Legislature’s wrap up session starts

TOPEKA – The Statehouse parking garage is full again, which means lawmakers are back in town.

The wrap up session starts today. Typically these mini sessions last only a handful of days. Legislators come back, tweak the budget and take a crack at overriding some vetoed bills.

This year is likely to be a little different. Facing a $328 million deficit, lawmakers are likely to use a combination of cuts to state programs and revenue enhancements to fill the gap.

That process is likely to be more contentious than adding money to key projects, which is typical in a good year.

Legislators are also likely to have at least two veto override attempts. One for a bill allowing the construction of two coal plants in Western Kansas and a second aimed at bolstering the state’s late-term abortion law.

Tiahrt urges Lt. Gov. Parkinson to approve Holcomb coal plants

Congressman Todd Tiahrt, R-Goddard, sent a letter to Lt. Gov. Mark Parkinson, a Democrat, on Tuesday urging Parkinson to support a bill that would allow two coal-fired plants to be built in western Kansas.

With Gov. Kathleen Sebelius likely leaving in the near future to become the health and human services secretary, Parkinson could decide if HB 2014 is vetoed or signed.

Tiahrt is running for the U.S. Senate seat currently held by Sen. Sam Brownback, R-Kan., who is running for governor. Read More »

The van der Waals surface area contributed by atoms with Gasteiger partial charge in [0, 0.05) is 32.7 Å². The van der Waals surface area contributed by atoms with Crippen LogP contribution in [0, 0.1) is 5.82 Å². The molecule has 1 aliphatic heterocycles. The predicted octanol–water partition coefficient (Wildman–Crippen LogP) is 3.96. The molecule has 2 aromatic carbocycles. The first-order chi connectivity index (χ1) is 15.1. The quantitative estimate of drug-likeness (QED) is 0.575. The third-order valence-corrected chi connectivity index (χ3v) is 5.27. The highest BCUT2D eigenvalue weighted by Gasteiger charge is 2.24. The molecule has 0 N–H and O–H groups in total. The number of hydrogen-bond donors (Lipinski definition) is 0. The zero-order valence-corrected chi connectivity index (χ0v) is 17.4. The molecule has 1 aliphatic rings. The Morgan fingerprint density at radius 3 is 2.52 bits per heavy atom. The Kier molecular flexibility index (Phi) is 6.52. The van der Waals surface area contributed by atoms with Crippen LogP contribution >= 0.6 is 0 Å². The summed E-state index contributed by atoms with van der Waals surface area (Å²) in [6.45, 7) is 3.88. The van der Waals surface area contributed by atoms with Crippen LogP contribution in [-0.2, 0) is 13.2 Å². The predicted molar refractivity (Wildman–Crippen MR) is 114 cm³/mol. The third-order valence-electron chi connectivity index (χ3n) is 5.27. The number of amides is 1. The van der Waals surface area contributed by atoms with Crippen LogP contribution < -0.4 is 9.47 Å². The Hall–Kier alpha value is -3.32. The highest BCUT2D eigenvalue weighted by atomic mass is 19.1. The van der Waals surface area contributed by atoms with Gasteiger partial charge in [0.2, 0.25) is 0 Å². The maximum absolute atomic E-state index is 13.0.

Sebelius says coal bill is “DOA”

TOPEKA – A coal bill that the House of Representatives could debate Thursday doesn’t stand a chance with the governor.

“The coal bill is DOA with me,” Gov. Kathleen Sebelius, a Democrat, told reporters Wednesday.

The proposal House Bill 2014, would allow the construction of two coal-fired power plants in Holcomb and block the state’s top regulator, Health and Environment Secretary Rod Bremby, of the authority to regulate carbon dioxide.

In 2007, Bremby blocked permits the 1,400 megawatts expansions by Sunflower Electric Power Corp. citing concerns over the carbon dioxide the plants would release.

“We don’t want to go back to the want, we want to be leaders in the future,” she said.

Sebelius vetoed three similar bills in the 2008 session. She said the current effort would be a “step backwards” especially with the federal stimulus package which includes $30 billion for green initiatives and energy efficiency.

Coal plant debate back in Topeka

TOPEKA – Two years after a state regulator rejected plans to build two coal plants in Western Kansas, supporters are back before lawmakers hoping to resurrect the project.

Sunflower Electric Power Corp. and a broad business coalition urged a panel of lawmakers to take away the regulator’s discretion to block environmental permits when they meet all federal requirements. They say the decision was arbitrary and will result in higher electric bills and fewer jobs in Western Kansas.

“We can’t regulate on a whim,” said Sunflower vice president Mark Calcara. “At what point do our freedoms end and tyranny begin?” Read More »